This is the original, correct version of the piece that appeared in the print edition of The Globe and Mail missing a paragraph.
The North Atlantic Treaty Organization—better known as NATO—was originally founded in 1949, as the first Secretary General Lord Ismay famously put it, “to keep the Soviet Union out, the Americans in, and the Germans down.” Since then it has grown from 12 to 29 members and is universally considered the most successful military alliance in history.
What makes NATO so successful is that it is much more than a military alliance. It is a club of like-minded states, as the preamble to the North Atlantic Treaty puts it, “determined to safeguard the freedom, common heritage and civilisation of their peoples, founded on the principles of democracy, individual liberty and the rule of law.” These shared commitments have socialized its members profoundly over the years to identify with each other, cementing bonds of solidarity and reinforcing what are, historically speaking, unusually robust norms of peaceful dispute resolution. Together with the European Union, NATO must get credit for solving “the Franco-German problem,” eliminating war in most of Europe, and creating what political scientists call a “security community”—a region in which the threat or use of force has truly become unthinkable.
But there is an odd man out.
In its latest “Freedom in the World” report, Freedom House dropped Turkey from the “partly free” to the “not free” category, citing President Recep Tayyip Erdogan’s “growing contempt for political rights and civil liberties in recent years” and “serious abuses in areas including minority rights, free expression, associational rights, corruption, and the rule of law.” With an aggregate score of 32/100, Turkey is a stark outlier in NATO, well behind second-last Montenegro (67) and the overall NATO average (87). Moreover, the trend is bad. Turkey dropped 6 points from 2017, more than any other NATO member, only three of which dropped 3 points or more (Hungary, Poland, and the United States).
While Turkey’s deepening authoritarianism alone should be enough to disqualify it from NATO, its recent behavior is of at least equal concern. While perhaps not overtly complicit with the so-called Islamic State (ISIL) as some have charged, it passively enabled it by failing to seal off the flow of jihadists to, and oil from, ISIL-controlled territory. More recently, it has intervened militarily in Syria for the sole purpose of preventing the most effective anti-ISIL fighting force—the Kurdish YPG, armed and trained by the United States—from consolidating territory along its southern border. Far from contributing to a peaceful solution to the tragic situation in Syria, Ankara is inflaming it.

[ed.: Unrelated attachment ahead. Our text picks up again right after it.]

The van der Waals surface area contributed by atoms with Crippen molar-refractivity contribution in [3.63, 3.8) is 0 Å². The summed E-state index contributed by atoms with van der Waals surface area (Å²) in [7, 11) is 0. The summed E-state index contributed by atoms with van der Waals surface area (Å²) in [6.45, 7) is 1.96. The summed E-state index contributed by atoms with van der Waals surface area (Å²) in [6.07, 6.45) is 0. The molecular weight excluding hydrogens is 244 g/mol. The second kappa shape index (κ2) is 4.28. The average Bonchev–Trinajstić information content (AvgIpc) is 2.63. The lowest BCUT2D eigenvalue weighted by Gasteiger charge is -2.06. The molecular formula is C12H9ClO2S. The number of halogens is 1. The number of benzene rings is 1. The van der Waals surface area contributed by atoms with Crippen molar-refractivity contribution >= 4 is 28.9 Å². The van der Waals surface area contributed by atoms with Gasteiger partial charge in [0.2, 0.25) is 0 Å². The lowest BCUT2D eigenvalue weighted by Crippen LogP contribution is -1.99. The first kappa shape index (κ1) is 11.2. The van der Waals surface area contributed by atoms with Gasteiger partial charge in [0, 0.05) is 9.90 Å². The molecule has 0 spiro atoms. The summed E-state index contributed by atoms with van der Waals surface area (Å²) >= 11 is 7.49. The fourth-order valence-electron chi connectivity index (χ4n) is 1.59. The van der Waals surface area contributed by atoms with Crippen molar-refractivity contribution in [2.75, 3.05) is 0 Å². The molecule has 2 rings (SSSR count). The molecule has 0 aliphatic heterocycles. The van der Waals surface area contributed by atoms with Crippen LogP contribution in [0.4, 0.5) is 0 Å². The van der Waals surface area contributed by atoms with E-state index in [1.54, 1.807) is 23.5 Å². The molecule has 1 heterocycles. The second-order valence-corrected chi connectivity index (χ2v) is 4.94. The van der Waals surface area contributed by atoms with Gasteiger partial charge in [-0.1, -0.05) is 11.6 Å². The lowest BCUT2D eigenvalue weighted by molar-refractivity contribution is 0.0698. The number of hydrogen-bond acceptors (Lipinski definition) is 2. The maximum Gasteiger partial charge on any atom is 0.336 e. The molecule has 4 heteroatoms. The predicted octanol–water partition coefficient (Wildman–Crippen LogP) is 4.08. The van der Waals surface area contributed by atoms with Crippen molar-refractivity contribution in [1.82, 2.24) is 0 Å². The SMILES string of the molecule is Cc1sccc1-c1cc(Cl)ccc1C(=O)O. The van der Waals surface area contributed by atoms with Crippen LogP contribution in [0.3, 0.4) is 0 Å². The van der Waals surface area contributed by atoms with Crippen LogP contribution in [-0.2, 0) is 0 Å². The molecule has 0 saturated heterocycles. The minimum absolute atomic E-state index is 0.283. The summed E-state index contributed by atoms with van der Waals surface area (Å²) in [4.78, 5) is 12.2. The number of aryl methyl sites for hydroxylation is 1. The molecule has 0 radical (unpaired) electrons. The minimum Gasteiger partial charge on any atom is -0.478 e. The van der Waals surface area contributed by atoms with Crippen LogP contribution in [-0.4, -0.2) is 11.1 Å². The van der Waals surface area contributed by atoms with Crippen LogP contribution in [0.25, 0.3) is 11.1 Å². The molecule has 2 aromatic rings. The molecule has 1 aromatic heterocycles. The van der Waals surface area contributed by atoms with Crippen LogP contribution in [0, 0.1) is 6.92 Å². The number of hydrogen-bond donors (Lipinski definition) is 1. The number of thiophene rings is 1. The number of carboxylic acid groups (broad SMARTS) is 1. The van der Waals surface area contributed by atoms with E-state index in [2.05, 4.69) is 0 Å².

In 2017, Turkey also broke ranks by purchasing an advanced Russian surface-to-air missile system, the S‑400, over strong objections from fellow NATO countries. The deal not only benefits NATO’s chief strategic competitor but threatens to undermine the interoperability on which NATO’s military effectiveness depends.
It is possible, of course, that a future Turkish leader will right the ship and bring Turkey back to the fold. Erdogan himself is entirely to blame. Fifteen years of increasingly authoritarian rule have shown once again the wisdom of Lord Acton, who wrote, “Power tends to corrupt and absolute power corrupts absolutely.” But apparently healthy, only 64, and through his own political machinations essentially President for Life, Erdogan could be around for a long while yet.
There are two practical obstacles to pushing Turkey out of NATO. One is the North Atlantic Treaty itself, which provides for accession but not expulsion. All decisions of the NATO Council are by unanimous consent, so Turkey wields a veto. One would have to rely upon Erdogan’s sense of shame to induce him to withdraw.
The other is that Turkey holds a metaphorical gun to Europe’s head. In 2016, Turkey and the EU concluded an agreement by which Ankara agreed to take in “irregular migrants” trying to make their way from Syria to Europe in return for material and financial support for resettling them in Turkey and liberalized visa processing for Turkish nationals. With more than 3 million refugees in Turkey, Erdogan could conceivably, in a fit of pique, unleash a human torrent upon Europe that would make the 1980 Mariel Boatlift look like child’s play.
At the end of the day, Turkey’s fellow NATO members may not—probably will not—bite the bullet and try to maintain the integrity of the club. But they should at least make clear that Turkey is now a member only by forbearance, not by desert.